Writers are precious witnesses of their time and they do not hesitate to shake up the established order. They might question it head on or observe it from the sidelines, but they are rethinking the world we live in, which nowadays appears to be feverish and troubled in many ways, but they are also the bearer of hope.
– By Nicolas Gendron, journalist and film critic
« Tout bouge autour de moi », by Dany Laferrière (Mémoire d’encrier, 2010)
Faced by adversity and death, it is possible “to see a worthy people rise under a rain of dust”. On January 12, 2010, at 4:53 pm, a magnitude 7 earthquake struck Haiti right in the heart. “The concrete fell, but the flower survived”, tells Dany Laferrière, who found himself in Haiti at the time of the earthquake and since then has not been able to bring himself to be quiet about what he has seen. Written in a few days, his notebooks describe very acutely the combative nature of a country that must rebuilt itself, but more importantly, it doesn’t have to do it from scratch. Between shared mangoes and the myths of his people, with the conviction that culture is the last bastion, the famous writer displays his most stripped style to touch the intimacy of a community. Almost 7 years later, he is still giving a face and a soul to this important moment in Haiti’s history, just like the human being that will never seize to get up again and again…
Downtown, by Noël Lang and Rodrigo García (KettleDrummer Books, 2012)
What delicate and charming cartoon! We follow a nice group of friends, with Pablo as their leader – Blo for insiders – during their rambles in the park, at school or … in their head. The world of childhood is depicted in all its vivacity, with the whims of Blo, who never leaves the house without the record of Petula Clark; with Bibi’s goodness, Blo’s “favorite fiancée”; with the ordinary cruelty that Pierrot suffers because he is overweight; with the anxiety of Benjamin, who pulls out all his hair; and with Ruth’s bubble gum dreams about Hollywood and Danny Zuko from Grease. But then there is a little “something more” that distinguishes them by one chromosome. Not just any chromosome, you might say, it’s a copy of the 21st pair of chromosomes that is added on … Trisomy 21, aka Down Syndrome. In Lang and García’s book, Trisomy 21 is neither an object of curiosity nor a curse, and the child who is born with this additional chromosome has to deal, like any other, with its normality and its tangled uniqueness. Refreshing.
Le métier d’aider, by Michel Dorais (VLB Éditeur, 2015)
Sociologist, professor and researcher emeritus, Michel Dorais has repeatedly proven his talent for extension and his desire for the democratization of knowledge with –among other things – thirty insightful books (“Le mémoire du désir”, Don’t’ tell – the sexual abuse of boys, “Éloge de la diversité sexuelle”, Dead boys can’t dance). His most recent book is the sum of more than 35 years of experience, reflecting on the content more as a helping hand. Whether you are a psychologist, work in special education, a teacher or simply interested in solving problems, “Le métier du désir” will pull you in for the better. Dorais has written 22 chapters, enriched with powerful real life cases, passionate words and revealing titles (Le symptôme n’est pas le problème, Personne n’aime changer, etc.). The book exudes a subtle ode to the resilience and everyone’s capacity to act, should he/she dare to make that move. A highly relevant book.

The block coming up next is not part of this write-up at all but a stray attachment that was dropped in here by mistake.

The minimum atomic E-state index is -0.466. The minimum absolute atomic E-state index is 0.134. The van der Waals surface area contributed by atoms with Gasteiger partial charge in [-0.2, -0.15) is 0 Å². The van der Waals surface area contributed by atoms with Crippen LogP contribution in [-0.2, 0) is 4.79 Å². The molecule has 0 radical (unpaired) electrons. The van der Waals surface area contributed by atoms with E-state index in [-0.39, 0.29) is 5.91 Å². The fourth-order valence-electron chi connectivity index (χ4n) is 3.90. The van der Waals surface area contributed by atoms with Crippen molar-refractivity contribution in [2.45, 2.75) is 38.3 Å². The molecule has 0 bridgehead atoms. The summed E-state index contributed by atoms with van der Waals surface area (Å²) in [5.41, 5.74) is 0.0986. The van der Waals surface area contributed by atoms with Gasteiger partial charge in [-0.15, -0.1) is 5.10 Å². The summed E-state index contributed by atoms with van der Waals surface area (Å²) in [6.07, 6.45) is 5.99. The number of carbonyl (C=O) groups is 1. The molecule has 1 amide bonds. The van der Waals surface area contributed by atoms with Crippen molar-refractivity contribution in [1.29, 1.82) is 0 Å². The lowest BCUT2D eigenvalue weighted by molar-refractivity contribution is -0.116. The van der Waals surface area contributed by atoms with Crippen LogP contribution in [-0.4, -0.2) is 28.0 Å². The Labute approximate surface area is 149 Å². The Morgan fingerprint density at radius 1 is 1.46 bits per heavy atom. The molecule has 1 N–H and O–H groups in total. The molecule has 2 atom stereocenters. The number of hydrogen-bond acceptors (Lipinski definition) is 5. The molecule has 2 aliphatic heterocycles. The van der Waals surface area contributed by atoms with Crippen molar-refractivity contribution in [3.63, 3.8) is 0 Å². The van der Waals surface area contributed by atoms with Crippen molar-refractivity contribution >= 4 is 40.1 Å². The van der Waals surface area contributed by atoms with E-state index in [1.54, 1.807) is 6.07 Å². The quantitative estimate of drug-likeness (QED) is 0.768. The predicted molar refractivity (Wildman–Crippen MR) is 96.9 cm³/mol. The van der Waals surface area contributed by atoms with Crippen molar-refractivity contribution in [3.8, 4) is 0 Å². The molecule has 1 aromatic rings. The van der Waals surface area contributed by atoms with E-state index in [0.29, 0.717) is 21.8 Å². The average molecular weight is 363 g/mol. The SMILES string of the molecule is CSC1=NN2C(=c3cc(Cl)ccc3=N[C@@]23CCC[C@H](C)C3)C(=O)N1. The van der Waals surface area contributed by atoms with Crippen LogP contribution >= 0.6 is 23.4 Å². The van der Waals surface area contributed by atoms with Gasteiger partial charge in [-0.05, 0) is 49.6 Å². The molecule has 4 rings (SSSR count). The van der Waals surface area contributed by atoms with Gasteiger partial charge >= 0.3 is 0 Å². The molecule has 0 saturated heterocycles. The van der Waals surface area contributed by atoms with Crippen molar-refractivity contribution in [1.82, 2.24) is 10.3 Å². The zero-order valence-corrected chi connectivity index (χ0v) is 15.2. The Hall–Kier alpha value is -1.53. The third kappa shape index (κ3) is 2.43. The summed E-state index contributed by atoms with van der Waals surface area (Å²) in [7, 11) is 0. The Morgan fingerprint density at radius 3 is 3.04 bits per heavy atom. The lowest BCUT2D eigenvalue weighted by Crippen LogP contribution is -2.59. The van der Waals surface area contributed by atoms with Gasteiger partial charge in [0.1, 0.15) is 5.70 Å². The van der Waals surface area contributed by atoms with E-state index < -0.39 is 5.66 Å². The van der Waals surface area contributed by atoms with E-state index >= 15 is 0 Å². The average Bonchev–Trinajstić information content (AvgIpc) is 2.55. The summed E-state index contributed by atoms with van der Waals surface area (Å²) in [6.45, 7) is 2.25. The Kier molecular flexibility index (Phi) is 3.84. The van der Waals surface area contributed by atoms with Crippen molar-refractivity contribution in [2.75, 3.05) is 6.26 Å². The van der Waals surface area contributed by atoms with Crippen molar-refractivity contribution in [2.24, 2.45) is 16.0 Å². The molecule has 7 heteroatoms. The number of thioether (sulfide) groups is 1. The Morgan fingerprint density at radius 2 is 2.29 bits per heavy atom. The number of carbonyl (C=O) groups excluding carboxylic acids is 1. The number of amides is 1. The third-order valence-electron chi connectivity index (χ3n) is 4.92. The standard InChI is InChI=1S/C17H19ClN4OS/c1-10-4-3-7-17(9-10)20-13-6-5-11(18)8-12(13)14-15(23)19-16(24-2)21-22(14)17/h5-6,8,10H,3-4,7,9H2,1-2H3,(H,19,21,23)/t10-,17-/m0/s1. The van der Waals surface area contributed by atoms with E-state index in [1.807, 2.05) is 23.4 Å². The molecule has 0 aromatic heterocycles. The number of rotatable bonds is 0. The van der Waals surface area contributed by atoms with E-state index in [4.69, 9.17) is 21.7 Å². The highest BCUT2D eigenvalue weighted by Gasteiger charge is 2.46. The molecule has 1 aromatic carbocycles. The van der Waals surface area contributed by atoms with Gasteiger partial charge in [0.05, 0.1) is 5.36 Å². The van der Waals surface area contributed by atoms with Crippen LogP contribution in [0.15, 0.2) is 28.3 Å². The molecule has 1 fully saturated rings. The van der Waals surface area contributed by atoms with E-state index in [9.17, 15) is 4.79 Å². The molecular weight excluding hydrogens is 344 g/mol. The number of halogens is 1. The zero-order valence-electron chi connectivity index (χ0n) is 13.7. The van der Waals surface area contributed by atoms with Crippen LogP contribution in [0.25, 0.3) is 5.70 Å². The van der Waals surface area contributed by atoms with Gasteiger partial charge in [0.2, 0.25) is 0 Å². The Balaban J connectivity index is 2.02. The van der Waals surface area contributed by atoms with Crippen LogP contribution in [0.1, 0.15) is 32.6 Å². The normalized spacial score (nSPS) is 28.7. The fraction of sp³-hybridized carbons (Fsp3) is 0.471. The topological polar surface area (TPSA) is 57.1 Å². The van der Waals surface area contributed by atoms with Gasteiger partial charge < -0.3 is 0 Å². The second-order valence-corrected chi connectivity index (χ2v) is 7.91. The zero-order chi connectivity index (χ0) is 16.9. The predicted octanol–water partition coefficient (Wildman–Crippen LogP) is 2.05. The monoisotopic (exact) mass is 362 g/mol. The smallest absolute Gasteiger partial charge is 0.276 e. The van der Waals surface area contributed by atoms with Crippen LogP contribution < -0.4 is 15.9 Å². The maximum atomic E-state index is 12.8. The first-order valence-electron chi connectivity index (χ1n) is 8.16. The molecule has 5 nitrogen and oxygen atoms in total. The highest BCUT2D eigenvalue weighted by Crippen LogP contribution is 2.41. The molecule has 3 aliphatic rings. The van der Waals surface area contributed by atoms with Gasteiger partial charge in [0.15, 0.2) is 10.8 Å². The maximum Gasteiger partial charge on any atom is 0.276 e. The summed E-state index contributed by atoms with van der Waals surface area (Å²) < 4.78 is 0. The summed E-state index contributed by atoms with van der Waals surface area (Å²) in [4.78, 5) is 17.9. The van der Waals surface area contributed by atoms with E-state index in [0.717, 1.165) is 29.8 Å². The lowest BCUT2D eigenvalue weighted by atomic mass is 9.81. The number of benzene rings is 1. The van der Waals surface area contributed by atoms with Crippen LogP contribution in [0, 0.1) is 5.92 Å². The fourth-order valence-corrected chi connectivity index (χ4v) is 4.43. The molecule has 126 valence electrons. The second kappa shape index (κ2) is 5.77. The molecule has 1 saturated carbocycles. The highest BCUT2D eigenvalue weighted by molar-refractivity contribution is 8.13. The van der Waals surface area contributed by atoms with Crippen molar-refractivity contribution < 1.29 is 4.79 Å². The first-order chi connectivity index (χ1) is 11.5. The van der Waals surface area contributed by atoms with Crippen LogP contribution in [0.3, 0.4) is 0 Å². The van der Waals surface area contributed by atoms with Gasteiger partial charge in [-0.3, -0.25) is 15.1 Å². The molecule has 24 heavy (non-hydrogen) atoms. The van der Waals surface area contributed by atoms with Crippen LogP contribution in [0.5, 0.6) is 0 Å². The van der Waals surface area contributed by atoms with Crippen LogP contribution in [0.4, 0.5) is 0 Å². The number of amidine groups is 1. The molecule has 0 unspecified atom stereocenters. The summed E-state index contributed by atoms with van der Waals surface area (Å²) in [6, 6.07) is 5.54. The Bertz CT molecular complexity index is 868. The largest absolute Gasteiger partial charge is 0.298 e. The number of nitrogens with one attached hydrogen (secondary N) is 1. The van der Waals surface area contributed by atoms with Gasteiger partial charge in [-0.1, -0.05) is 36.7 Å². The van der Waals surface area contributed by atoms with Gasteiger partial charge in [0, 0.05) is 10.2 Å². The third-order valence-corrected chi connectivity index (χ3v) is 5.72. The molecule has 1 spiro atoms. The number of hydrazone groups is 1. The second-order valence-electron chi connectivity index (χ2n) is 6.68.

Les libéraux n’aiment pas les femmes, by Aurélie Lanctôt (Lux Éditeur, 2015)
A prominent figure of a new generation of feminists for the less articulated, Aurélie Lanctôt has written an essay on the austerity that should feed the alcohol fuelled debates at your family dinners. The author takes her title very seriously and demonstrates, with statistics and evidence to support her theories, how the obsession off zero deficit and the cuts of the Couillard government undermine the autonomy and the freedom of Quebecers that was so hard-won in the second half of the 20th century. Let’s remember that women make up more than 75% of the nursing staff in the health system, of the teaching body and the community, three areas that are looking at major cuts. But this budgetary logic, Lanctôt recalls with eloquent simplicity, is very austere. A book that puts the “real business” records straight!
Demain : un nouveau monde en marche, by Cyril Dion (Actes Sud, 2016)
This book is the sequence of the (very good) French documentary “Demain”, co-directed by actress Mélanie Laurent and green activist Cyril Dion, telling happily the behind the scenes of the film, shot in a dozen countries, and at the same time it proposes to further deepen the explored solutions, hopefully before 2100, since ambiguous statement of certain studies announce the partial death of humanity by that year! In five closely linked components that some people are striving to reinvent – agriculture, energy, economy, democracy and education – we are electrified by the enthusiasm and dynamism of human beings of different backgrounds, who are unwilling to give in to fate, from Iceland’s pots and pan revolution, via the urban agriculture that revitalizes Detroit to the meeting of the five wise men of an Indian village. Great if you are “hungry” for reality without sacrificing the wonderful.
Besides being a journalist and film critic, among others for the newspaper “Voir” and the magazine “Ciné-Bulles”, Nicolas Gendron is primarily an actor and artistic director of the theater company ExLibris. Since being a big reader, Nicolas has also co-adapted the short story collection “Les perruches sont cuites”, by Charles Bolduc (Leméac, 2006) for the theatre stage, and he signed the adaptation and is the director of the play “Et au pire, on se mariera”, after the novel by Sophie Bienvenu (Éditions La Mèche, 2011).
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